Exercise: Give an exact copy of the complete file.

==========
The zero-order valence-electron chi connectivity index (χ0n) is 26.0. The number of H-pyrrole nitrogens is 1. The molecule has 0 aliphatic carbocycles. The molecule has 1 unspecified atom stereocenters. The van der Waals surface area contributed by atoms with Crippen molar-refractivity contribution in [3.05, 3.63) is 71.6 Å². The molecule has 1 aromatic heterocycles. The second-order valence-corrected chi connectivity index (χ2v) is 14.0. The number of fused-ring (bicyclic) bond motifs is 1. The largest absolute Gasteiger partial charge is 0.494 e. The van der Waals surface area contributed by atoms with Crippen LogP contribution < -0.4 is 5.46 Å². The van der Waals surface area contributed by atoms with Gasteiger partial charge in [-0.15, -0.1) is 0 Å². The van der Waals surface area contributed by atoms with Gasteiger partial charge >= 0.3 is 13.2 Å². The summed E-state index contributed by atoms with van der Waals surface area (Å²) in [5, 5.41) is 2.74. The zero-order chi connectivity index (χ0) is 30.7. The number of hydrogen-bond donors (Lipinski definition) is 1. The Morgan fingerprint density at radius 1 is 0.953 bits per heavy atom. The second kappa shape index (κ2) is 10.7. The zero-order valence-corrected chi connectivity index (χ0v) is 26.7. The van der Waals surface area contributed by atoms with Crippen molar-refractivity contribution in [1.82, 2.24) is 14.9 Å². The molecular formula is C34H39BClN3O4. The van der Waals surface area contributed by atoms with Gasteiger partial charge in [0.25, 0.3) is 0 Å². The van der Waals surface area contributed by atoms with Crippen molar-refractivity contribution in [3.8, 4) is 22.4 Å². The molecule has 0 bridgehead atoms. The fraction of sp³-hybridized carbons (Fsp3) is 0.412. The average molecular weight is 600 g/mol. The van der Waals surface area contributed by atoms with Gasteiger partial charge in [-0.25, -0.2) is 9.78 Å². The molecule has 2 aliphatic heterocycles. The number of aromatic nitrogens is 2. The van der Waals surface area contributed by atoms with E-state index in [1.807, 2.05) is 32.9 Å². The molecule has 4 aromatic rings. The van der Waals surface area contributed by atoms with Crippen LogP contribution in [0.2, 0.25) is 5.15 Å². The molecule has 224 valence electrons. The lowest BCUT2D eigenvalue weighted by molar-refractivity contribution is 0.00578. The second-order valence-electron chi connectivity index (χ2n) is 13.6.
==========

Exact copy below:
The zero-order valence-electron chi connectivity index (χ0n) is 26.0. The number of H-pyrrole nitrogens is 1. The molecule has 0 aliphatic carbocycles. The molecule has 1 unspecified atom stereocenters. The van der Waals surface area contributed by atoms with Crippen molar-refractivity contribution in [3.05, 3.63) is 71.6 Å². The molecule has 1 aromatic heterocycles. The second-order valence-corrected chi connectivity index (χ2v) is 14.0. The number of fused-ring (bicyclic) bond motifs is 1. The largest absolute Gasteiger partial charge is 0.494 e. The van der Waals surface area contributed by atoms with Crippen LogP contribution < -0.4 is 5.46 Å². The van der Waals surface area contributed by atoms with Gasteiger partial charge in [-0.15, -0.1) is 0 Å². The van der Waals surface area contributed by atoms with Gasteiger partial charge >= 0.3 is 13.2 Å². The summed E-state index contributed by atoms with van der Waals surface area (Å²) in [5, 5.41) is 2.74. The zero-order chi connectivity index (χ0) is 30.7. The number of hydrogen-bond donors (Lipinski definition) is 1. The Morgan fingerprint density at radius 1 is 0.953 bits per heavy atom. The second kappa shape index (κ2) is 10.7. The zero-order valence-corrected chi connectivity index (χ0v) is 26.7. The van der Waals surface area contributed by atoms with Crippen molar-refractivity contribution in [1.82, 2.24) is 14.9 Å². The molecular formula is C34H39BClN3O4. The van der Waals surface area contributed by atoms with Gasteiger partial charge in [0.25, 0.3) is 0 Å². The van der Waals surface area contributed by atoms with Crippen molar-refractivity contribution in [3.8, 4) is 22.4 Å². The molecule has 0 bridgehead atoms. The fraction of sp³-hybridized carbons (Fsp3) is 0.412. The average molecular weight is 600 g/mol. The van der Waals surface area contributed by atoms with Gasteiger partial charge in [-0.25, -0.2) is 9.78 Å². The molecule has 2 aliphatic heterocycles. The number of aromatic nitrogens is 2. The van der Waals surface area contributed by atoms with E-state index in [1.807, 2.05) is 32.9 Å². The molecule has 4 aromatic rings. The van der Waals surface area contributed by atoms with Crippen LogP contribution in [0.2, 0.25) is 5.15 Å². The molecule has 224 valence electrons. The lowest BCUT2D eigenvalue weighted by molar-refractivity contribution is 0.00578. The second-order valence-electron chi connectivity index (χ2n) is 13.6.